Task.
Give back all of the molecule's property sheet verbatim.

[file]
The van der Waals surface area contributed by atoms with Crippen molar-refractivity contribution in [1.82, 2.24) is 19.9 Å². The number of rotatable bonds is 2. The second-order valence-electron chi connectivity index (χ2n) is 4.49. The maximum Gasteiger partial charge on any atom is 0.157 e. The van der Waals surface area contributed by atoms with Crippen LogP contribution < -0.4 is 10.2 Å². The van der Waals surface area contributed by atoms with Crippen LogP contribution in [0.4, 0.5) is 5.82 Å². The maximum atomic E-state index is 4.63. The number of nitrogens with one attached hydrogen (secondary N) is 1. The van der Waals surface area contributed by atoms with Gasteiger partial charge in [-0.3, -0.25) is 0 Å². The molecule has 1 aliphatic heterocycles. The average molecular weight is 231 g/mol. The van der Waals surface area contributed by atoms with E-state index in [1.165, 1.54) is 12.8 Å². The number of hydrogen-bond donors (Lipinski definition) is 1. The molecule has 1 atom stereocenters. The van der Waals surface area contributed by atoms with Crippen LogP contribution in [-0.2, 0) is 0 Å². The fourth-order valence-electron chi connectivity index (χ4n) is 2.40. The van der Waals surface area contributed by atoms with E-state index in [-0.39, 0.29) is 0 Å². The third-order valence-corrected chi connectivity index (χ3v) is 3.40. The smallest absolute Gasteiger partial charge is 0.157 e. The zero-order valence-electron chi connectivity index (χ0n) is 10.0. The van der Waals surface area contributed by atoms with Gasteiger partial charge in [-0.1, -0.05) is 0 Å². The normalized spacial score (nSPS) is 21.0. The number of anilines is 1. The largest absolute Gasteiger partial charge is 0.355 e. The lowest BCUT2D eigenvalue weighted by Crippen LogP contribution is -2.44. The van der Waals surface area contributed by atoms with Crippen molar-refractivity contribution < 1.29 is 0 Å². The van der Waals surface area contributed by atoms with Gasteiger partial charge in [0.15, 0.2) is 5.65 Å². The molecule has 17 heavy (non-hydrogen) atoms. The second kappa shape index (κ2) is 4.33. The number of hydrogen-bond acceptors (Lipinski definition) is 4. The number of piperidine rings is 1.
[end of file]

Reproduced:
The van der Waals surface area contributed by atoms with Crippen molar-refractivity contribution in [1.82, 2.24) is 19.9 Å². The number of rotatable bonds is 2. The second-order valence-electron chi connectivity index (χ2n) is 4.49. The maximum Gasteiger partial charge on any atom is 0.157 e. The van der Waals surface area contributed by atoms with Crippen LogP contribution < -0.4 is 10.2 Å². The van der Waals surface area contributed by atoms with Crippen LogP contribution in [0.4, 0.5) is 5.82 Å². The maximum atomic E-state index is 4.63. The number of nitrogens with one attached hydrogen (secondary N) is 1. The van der Waals surface area contributed by atoms with Gasteiger partial charge in [-0.3, -0.25) is 0 Å². The molecule has 1 aliphatic heterocycles. The average molecular weight is 231 g/mol. The van der Waals surface area contributed by atoms with E-state index in [1.165, 1.54) is 12.8 Å². The number of hydrogen-bond donors (Lipinski definition) is 1. The molecule has 1 atom stereocenters. The van der Waals surface area contributed by atoms with Crippen LogP contribution in [-0.2, 0) is 0 Å². The fourth-order valence-electron chi connectivity index (χ4n) is 2.40. The van der Waals surface area contributed by atoms with E-state index in [-0.39, 0.29) is 0 Å². The third-order valence-corrected chi connectivity index (χ3v) is 3.40. The smallest absolute Gasteiger partial charge is 0.157 e. The zero-order valence-electron chi connectivity index (χ0n) is 10.0. The van der Waals surface area contributed by atoms with Gasteiger partial charge in [-0.1, -0.05) is 0 Å². The normalized spacial score (nSPS) is 21.0. The number of anilines is 1. The largest absolute Gasteiger partial charge is 0.355 e. The lowest BCUT2D eigenvalue weighted by Crippen LogP contribution is -2.44. The van der Waals surface area contributed by atoms with Crippen molar-refractivity contribution < 1.29 is 0 Å². The van der Waals surface area contributed by atoms with Gasteiger partial charge in [0.15, 0.2) is 5.65 Å². The molecule has 17 heavy (non-hydrogen) atoms. The second kappa shape index (κ2) is 4.33. The number of hydrogen-bond acceptors (Lipinski definition) is 4. The number of piperidine rings is 1.